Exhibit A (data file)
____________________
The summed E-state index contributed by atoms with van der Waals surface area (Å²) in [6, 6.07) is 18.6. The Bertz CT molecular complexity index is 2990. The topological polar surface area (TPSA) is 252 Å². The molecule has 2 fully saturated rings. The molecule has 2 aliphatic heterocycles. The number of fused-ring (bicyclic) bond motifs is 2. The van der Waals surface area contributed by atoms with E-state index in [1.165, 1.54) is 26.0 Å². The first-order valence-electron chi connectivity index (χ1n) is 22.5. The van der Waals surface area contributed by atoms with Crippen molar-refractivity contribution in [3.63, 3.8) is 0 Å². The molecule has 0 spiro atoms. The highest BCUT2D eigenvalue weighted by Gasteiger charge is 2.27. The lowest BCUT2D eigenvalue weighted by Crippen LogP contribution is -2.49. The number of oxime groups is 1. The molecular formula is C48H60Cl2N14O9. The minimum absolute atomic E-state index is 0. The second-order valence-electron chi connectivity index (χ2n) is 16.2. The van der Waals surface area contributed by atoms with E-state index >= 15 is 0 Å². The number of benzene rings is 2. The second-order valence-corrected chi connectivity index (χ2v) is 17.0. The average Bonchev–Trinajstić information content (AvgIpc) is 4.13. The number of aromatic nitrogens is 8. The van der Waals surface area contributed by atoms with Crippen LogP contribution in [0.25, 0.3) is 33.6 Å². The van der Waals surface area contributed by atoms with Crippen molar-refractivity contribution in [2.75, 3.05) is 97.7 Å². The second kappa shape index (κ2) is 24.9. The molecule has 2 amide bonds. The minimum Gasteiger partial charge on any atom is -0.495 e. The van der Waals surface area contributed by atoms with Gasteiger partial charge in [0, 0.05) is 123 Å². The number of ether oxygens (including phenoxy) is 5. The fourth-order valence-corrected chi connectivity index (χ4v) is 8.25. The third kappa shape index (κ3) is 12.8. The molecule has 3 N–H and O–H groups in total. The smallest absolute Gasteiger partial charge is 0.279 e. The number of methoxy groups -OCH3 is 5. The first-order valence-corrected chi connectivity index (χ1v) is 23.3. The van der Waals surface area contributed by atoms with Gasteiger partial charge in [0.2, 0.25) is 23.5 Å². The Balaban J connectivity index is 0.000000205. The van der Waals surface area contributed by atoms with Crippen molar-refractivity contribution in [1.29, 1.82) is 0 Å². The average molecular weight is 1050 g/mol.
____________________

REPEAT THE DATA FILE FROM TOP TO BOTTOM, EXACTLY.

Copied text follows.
The summed E-state index contributed by atoms with van der Waals surface area (Å²) in [6, 6.07) is 18.6. The Bertz CT molecular complexity index is 2990. The topological polar surface area (TPSA) is 252 Å². The molecule has 2 fully saturated rings. The molecule has 2 aliphatic heterocycles. The number of fused-ring (bicyclic) bond motifs is 2. The van der Waals surface area contributed by atoms with E-state index in [1.165, 1.54) is 26.0 Å². The first-order valence-electron chi connectivity index (χ1n) is 22.5. The van der Waals surface area contributed by atoms with Crippen molar-refractivity contribution in [3.63, 3.8) is 0 Å². The molecule has 0 spiro atoms. The highest BCUT2D eigenvalue weighted by Gasteiger charge is 2.27. The lowest BCUT2D eigenvalue weighted by Crippen LogP contribution is -2.49. The number of oxime groups is 1. The molecular formula is C48H60Cl2N14O9. The minimum absolute atomic E-state index is 0. The second-order valence-electron chi connectivity index (χ2n) is 16.2. The van der Waals surface area contributed by atoms with E-state index >= 15 is 0 Å². The number of benzene rings is 2. The second-order valence-corrected chi connectivity index (χ2v) is 17.0. The average Bonchev–Trinajstić information content (AvgIpc) is 4.13. The number of aromatic nitrogens is 8. The van der Waals surface area contributed by atoms with Crippen LogP contribution in [0.25, 0.3) is 33.6 Å². The van der Waals surface area contributed by atoms with Crippen molar-refractivity contribution in [2.75, 3.05) is 97.7 Å². The second kappa shape index (κ2) is 24.9. The molecule has 2 amide bonds. The minimum Gasteiger partial charge on any atom is -0.495 e. The van der Waals surface area contributed by atoms with Gasteiger partial charge in [0, 0.05) is 123 Å². The number of ether oxygens (including phenoxy) is 5. The fourth-order valence-corrected chi connectivity index (χ4v) is 8.25. The third kappa shape index (κ3) is 12.8. The molecule has 3 N–H and O–H groups in total. The smallest absolute Gasteiger partial charge is 0.279 e. The number of methoxy groups -OCH3 is 5. The first-order valence-corrected chi connectivity index (χ1v) is 23.3. The van der Waals surface area contributed by atoms with Gasteiger partial charge in [0.2, 0.25) is 23.5 Å². The Balaban J connectivity index is 0.000000205. The van der Waals surface area contributed by atoms with Crippen molar-refractivity contribution in [1.29, 1.82) is 0 Å². The average molecular weight is 1050 g/mol.